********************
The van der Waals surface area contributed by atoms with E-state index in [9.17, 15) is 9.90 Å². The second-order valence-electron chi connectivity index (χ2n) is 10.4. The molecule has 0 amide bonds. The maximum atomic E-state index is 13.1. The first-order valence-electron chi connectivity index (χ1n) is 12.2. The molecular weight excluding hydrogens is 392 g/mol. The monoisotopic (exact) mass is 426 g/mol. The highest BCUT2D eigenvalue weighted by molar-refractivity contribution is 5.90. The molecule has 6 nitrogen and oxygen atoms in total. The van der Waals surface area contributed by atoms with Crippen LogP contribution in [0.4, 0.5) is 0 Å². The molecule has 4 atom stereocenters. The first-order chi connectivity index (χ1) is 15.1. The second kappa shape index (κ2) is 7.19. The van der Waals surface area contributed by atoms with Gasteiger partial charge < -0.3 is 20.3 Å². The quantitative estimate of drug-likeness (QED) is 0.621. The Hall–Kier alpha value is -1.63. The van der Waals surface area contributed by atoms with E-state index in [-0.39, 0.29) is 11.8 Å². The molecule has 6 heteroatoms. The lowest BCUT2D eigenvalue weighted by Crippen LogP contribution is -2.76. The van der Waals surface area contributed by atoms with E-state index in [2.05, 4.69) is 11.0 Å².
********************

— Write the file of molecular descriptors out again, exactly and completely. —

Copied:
The van der Waals surface area contributed by atoms with E-state index in [9.17, 15) is 9.90 Å². The second-order valence-electron chi connectivity index (χ2n) is 10.4. The molecule has 0 amide bonds. The maximum atomic E-state index is 13.1. The first-order valence-electron chi connectivity index (χ1n) is 12.2. The molecular weight excluding hydrogens is 392 g/mol. The monoisotopic (exact) mass is 426 g/mol. The highest BCUT2D eigenvalue weighted by molar-refractivity contribution is 5.90. The molecule has 6 nitrogen and oxygen atoms in total. The van der Waals surface area contributed by atoms with Crippen LogP contribution in [0.4, 0.5) is 0 Å². The molecule has 4 atom stereocenters. The first-order chi connectivity index (χ1) is 15.1. The second kappa shape index (κ2) is 7.19. The van der Waals surface area contributed by atoms with Gasteiger partial charge < -0.3 is 20.3 Å². The quantitative estimate of drug-likeness (QED) is 0.621. The Hall–Kier alpha value is -1.63. The van der Waals surface area contributed by atoms with E-state index in [-0.39, 0.29) is 11.8 Å². The molecule has 6 heteroatoms. The lowest BCUT2D eigenvalue weighted by Crippen LogP contribution is -2.76. The van der Waals surface area contributed by atoms with E-state index in [2.05, 4.69) is 11.0 Å².